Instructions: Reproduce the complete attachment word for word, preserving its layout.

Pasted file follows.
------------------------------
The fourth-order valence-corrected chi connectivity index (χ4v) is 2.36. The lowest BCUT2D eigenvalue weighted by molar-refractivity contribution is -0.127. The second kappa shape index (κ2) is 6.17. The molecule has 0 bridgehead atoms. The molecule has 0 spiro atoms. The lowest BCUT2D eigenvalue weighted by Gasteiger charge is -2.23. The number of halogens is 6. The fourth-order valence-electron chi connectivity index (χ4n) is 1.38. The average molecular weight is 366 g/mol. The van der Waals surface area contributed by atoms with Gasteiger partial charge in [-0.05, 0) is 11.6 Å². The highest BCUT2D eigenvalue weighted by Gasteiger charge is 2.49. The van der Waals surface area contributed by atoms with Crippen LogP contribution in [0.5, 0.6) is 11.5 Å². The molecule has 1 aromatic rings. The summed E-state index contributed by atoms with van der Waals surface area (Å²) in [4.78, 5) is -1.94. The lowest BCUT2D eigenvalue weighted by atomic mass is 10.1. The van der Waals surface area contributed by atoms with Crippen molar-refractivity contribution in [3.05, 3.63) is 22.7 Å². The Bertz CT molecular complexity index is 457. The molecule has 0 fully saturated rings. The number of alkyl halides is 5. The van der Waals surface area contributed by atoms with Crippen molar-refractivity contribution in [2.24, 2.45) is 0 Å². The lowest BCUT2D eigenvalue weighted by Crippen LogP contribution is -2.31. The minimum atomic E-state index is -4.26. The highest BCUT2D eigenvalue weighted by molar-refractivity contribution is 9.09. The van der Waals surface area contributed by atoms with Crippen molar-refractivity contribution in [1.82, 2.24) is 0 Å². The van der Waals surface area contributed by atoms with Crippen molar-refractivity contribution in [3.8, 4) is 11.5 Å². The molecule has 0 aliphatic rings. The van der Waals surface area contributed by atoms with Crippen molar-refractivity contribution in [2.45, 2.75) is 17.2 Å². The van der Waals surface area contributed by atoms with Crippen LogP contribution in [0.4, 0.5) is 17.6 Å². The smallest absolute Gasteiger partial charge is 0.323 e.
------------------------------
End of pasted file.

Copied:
The fourth-order valence-corrected chi connectivity index (χ4v) is 2.36. The lowest BCUT2D eigenvalue weighted by molar-refractivity contribution is -0.127. The second kappa shape index (κ2) is 6.17. The molecule has 0 bridgehead atoms. The molecule has 0 spiro atoms. The lowest BCUT2D eigenvalue weighted by Gasteiger charge is -2.23. The number of halogens is 6. The fourth-order valence-electron chi connectivity index (χ4n) is 1.38. The average molecular weight is 366 g/mol. The van der Waals surface area contributed by atoms with Gasteiger partial charge in [-0.05, 0) is 11.6 Å². The highest BCUT2D eigenvalue weighted by Gasteiger charge is 2.49. The van der Waals surface area contributed by atoms with Crippen LogP contribution in [0.5, 0.6) is 11.5 Å². The molecule has 1 aromatic rings. The summed E-state index contributed by atoms with van der Waals surface area (Å²) in [4.78, 5) is -1.94. The lowest BCUT2D eigenvalue weighted by atomic mass is 10.1. The van der Waals surface area contributed by atoms with Crippen molar-refractivity contribution in [3.05, 3.63) is 22.7 Å². The Bertz CT molecular complexity index is 457. The molecule has 0 fully saturated rings. The number of alkyl halides is 5. The van der Waals surface area contributed by atoms with Crippen molar-refractivity contribution in [2.24, 2.45) is 0 Å². The lowest BCUT2D eigenvalue weighted by Crippen LogP contribution is -2.31. The minimum atomic E-state index is -4.26. The highest BCUT2D eigenvalue weighted by molar-refractivity contribution is 9.09. The van der Waals surface area contributed by atoms with Crippen molar-refractivity contribution in [1.82, 2.24) is 0 Å². The van der Waals surface area contributed by atoms with Crippen molar-refractivity contribution in [3.8, 4) is 11.5 Å². The molecule has 0 aliphatic rings. The van der Waals surface area contributed by atoms with Crippen molar-refractivity contribution in [2.45, 2.75) is 17.2 Å². The van der Waals surface area contributed by atoms with Crippen LogP contribution in [0.4, 0.5) is 17.6 Å². The smallest absolute Gasteiger partial charge is 0.323 e.